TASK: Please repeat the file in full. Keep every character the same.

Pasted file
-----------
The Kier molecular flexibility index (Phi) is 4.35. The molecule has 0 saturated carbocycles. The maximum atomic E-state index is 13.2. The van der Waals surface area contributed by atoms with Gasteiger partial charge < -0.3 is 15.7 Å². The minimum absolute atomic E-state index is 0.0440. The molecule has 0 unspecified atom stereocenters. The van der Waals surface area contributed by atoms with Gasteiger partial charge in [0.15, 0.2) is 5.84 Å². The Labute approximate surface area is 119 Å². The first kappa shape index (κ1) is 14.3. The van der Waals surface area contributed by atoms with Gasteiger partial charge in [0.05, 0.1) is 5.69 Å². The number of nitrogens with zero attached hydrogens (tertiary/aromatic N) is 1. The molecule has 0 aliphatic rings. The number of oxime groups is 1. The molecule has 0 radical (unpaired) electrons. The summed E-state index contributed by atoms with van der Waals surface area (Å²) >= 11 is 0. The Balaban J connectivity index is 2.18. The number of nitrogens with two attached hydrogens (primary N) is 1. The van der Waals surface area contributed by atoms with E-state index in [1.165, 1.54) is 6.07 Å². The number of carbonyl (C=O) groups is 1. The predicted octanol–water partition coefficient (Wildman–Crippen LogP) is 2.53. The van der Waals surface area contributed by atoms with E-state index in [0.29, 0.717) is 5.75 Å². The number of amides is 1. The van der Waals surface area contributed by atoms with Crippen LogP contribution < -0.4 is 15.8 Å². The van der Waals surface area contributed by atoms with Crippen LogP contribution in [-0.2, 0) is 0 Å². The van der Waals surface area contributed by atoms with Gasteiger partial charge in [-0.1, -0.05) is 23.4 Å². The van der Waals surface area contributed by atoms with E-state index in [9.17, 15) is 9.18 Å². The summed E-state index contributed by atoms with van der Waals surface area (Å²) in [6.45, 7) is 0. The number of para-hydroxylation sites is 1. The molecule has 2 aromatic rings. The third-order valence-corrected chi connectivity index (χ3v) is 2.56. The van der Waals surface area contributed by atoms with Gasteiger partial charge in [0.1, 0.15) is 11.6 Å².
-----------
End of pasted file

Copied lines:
The Kier molecular flexibility index (Phi) is 4.35. The molecule has 0 saturated carbocycles. The maximum atomic E-state index is 13.2. The van der Waals surface area contributed by atoms with Gasteiger partial charge < -0.3 is 15.7 Å². The minimum absolute atomic E-state index is 0.0440. The molecule has 0 unspecified atom stereocenters. The van der Waals surface area contributed by atoms with Gasteiger partial charge in [0.15, 0.2) is 5.84 Å². The Labute approximate surface area is 119 Å². The first kappa shape index (κ1) is 14.3. The van der Waals surface area contributed by atoms with Gasteiger partial charge in [0.05, 0.1) is 5.69 Å². The number of nitrogens with zero attached hydrogens (tertiary/aromatic N) is 1. The molecule has 0 aliphatic rings. The number of oxime groups is 1. The molecule has 0 radical (unpaired) electrons. The summed E-state index contributed by atoms with van der Waals surface area (Å²) >= 11 is 0. The Balaban J connectivity index is 2.18. The number of nitrogens with two attached hydrogens (primary N) is 1. The van der Waals surface area contributed by atoms with E-state index in [1.165, 1.54) is 6.07 Å². The number of carbonyl (C=O) groups is 1. The predicted octanol–water partition coefficient (Wildman–Crippen LogP) is 2.53. The van der Waals surface area contributed by atoms with E-state index in [0.29, 0.717) is 5.75 Å². The number of amides is 1. The van der Waals surface area contributed by atoms with Crippen LogP contribution < -0.4 is 15.8 Å². The van der Waals surface area contributed by atoms with Crippen LogP contribution in [-0.2, 0) is 0 Å². The van der Waals surface area contributed by atoms with Gasteiger partial charge in [-0.1, -0.05) is 23.4 Å². The van der Waals surface area contributed by atoms with E-state index in [9.17, 15) is 9.18 Å². The summed E-state index contributed by atoms with van der Waals surface area (Å²) in [6.45, 7) is 0. The number of para-hydroxylation sites is 1. The molecule has 2 aromatic rings. The third-order valence-corrected chi connectivity index (χ3v) is 2.56. The van der Waals surface area contributed by atoms with Gasteiger partial charge in [0.1, 0.15) is 11.6 Å².